- the slope of the face of the head of a club backward from the vertical, tending to drive the ball upward.
- the act of lofting.
- a lofting stroke.
verb (used with object)
- to slant the face of (a club).
- to hit (a golf ball) into the air or over an obstacle.
- to clear (an obstacle) in this manner.
verb (used without object)
Origin of loft
Examples from the Web for loft
Contemporary Examples of loft
South Korean activists are already planning to loft them over the Demilitarized Zone in balloons.U.S. Should Make North Korea Pay for Sony Hack
Gordon G. Chang
December 18, 2014
A few weeks ago I was invited to a Soho loft for a board game day.All the Grown-Up Hipsters Playing Kids’ Games
June 29, 2014
The Arsenal has been converted to “Manhattan style, loft apartments,” the vast majority still unsold.Welcome to Woolwich, Where English Terrorists Say Sorry While They Murder
May 23, 2013
It was a lovely little two bedroom house in the U Street neighborhood--not big bedrooms, of course, but if we got a loft bed . . .New York City, NIMBY Paradise
March 27, 2013
And yet this time his lift and loft will be weighted down by hard experience.What Obama Should Say on Monday
January 21, 2013
Historical Examples of loft
As to the building, I am soon disappointed, because the work is all done in one loft.The Uncommercial Traveller
You may have as many tulips as you like: I have three hundred of them in my loft.The Black Tulip
Alexandre Dumas (Pere)
The loft, over the part where the cider-mill was, was the corn-house.
It consisted of two rooms and a loft in the pitch of the roof.The Law-Breakers
This was the general opinion of the class of 19—, that old "Loosh had pigeons in his loft."Galusha the Magnificent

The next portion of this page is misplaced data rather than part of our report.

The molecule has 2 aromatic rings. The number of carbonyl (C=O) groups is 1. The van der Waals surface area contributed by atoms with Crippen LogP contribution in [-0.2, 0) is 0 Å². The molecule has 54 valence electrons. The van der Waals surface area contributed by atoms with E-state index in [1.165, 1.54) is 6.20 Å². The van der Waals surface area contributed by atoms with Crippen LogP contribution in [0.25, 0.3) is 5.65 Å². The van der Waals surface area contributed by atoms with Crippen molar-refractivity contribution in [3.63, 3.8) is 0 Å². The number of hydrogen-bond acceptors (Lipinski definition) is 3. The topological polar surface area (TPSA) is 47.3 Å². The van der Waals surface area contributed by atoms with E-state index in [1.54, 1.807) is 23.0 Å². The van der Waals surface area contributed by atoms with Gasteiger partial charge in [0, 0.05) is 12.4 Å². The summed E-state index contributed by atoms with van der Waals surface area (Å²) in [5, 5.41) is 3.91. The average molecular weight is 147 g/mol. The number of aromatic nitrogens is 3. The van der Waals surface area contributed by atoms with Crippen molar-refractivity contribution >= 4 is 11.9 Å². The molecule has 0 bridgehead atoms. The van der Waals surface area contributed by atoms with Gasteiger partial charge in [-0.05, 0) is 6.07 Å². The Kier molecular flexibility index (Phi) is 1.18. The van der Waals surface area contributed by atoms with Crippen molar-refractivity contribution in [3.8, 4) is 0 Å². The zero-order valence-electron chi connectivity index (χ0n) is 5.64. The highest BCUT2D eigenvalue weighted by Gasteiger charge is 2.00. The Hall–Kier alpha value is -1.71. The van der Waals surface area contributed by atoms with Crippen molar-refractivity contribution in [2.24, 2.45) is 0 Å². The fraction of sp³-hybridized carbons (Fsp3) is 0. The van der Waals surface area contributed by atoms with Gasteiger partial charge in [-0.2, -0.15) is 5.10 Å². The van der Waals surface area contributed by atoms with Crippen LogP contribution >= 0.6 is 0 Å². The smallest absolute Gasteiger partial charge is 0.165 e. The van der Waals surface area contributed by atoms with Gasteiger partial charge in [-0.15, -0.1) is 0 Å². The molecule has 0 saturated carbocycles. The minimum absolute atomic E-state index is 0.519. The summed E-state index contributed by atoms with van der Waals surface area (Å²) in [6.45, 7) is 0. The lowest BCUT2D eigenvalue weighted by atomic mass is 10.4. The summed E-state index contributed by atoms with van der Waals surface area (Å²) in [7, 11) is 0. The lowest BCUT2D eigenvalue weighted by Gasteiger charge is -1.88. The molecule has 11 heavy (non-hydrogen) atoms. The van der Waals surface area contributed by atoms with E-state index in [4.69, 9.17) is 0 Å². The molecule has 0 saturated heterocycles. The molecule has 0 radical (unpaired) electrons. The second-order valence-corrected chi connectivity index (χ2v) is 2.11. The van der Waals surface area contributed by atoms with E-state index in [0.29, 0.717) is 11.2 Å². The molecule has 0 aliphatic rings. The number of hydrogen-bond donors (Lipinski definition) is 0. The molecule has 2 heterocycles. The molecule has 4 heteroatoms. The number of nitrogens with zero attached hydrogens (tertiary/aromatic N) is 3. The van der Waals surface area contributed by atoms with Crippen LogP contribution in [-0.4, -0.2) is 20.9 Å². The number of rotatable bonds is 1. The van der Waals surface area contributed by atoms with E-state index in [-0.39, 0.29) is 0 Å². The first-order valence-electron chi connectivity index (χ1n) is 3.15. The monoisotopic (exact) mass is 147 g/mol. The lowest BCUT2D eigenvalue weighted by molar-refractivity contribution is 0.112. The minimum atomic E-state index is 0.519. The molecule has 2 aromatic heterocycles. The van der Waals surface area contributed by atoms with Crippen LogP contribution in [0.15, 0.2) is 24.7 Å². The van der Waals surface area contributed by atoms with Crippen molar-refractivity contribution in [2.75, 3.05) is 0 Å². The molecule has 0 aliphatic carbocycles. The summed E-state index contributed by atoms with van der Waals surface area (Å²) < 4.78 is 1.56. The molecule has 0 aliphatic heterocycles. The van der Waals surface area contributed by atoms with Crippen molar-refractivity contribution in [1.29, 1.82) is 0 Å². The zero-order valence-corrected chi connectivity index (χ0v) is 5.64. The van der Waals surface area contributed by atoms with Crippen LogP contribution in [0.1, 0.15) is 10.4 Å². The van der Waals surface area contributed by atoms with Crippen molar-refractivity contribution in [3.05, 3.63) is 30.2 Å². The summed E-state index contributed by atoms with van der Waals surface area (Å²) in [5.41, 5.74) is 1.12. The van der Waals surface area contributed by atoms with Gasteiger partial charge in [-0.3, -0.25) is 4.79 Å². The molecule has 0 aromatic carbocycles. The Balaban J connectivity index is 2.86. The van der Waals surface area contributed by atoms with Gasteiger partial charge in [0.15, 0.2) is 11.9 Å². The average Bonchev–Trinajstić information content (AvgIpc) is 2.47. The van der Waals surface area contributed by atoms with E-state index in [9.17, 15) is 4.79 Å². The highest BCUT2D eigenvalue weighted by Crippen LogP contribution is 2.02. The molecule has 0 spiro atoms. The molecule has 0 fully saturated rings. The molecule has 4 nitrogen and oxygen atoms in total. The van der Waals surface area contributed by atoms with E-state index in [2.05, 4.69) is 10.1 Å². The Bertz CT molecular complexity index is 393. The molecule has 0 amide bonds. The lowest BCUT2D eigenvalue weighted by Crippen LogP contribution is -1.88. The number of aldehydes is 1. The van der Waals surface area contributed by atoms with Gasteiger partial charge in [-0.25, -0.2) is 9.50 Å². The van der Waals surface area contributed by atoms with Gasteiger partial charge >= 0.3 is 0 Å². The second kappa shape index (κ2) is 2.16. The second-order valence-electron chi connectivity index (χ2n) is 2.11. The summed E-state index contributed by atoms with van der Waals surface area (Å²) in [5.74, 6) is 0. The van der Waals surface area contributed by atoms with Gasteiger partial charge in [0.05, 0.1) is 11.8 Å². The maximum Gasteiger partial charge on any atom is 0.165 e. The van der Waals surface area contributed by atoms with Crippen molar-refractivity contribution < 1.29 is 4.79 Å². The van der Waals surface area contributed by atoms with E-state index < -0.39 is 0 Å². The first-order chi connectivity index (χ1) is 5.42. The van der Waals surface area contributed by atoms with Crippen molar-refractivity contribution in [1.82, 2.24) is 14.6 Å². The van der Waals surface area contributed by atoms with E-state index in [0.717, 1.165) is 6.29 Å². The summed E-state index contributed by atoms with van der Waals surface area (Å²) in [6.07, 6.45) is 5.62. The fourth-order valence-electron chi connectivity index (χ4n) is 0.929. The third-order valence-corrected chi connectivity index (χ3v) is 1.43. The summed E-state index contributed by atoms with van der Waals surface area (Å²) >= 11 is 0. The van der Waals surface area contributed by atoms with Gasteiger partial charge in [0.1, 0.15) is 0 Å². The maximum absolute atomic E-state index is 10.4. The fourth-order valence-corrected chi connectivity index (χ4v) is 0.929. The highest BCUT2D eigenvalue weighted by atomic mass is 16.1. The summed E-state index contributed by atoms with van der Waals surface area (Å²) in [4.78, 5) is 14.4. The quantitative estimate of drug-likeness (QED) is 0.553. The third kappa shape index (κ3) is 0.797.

Joseph C. Lincoln
- (in golf) the angle from the vertical made by the club face to give elevation to a ball
- elevation imparted to a ball
- a lofting stroke or shot
Word Origin for loft
"an upper chamber," c.1300, from late Old English loft "the sky; the sphere of the air," from Old Norse lopt "air, sky," originally "upper story, loft, attic" (Scandinavian -pt- pronounced like -ft-), from Proto-Germanic *luftuz "air, sky" (cf. Old English lyft, Dutch lucht, Old High German luft, German Luft, Gothic luftus "air").
Sense development is from "loft, ceiling" to "sky, air." Buck suggests ultimate connection with Old High German louft "bark," louba "roof, attic," etc., with development from "bark" to "roof made of bark" to "ceiling," though this did not directly inform the meaning "air, sky." But Watkins says this is "probably a separate Germanic root." Meaning "gallery in a church" first attested c.1500.
"to hit a ball high in the air," 1856, originally in golf, from loft (n.). Related: Lofted; lofting. An earlier sense was "to put a loft on" (a building), 1560s; also "to store (goods) in a loft" (1510s).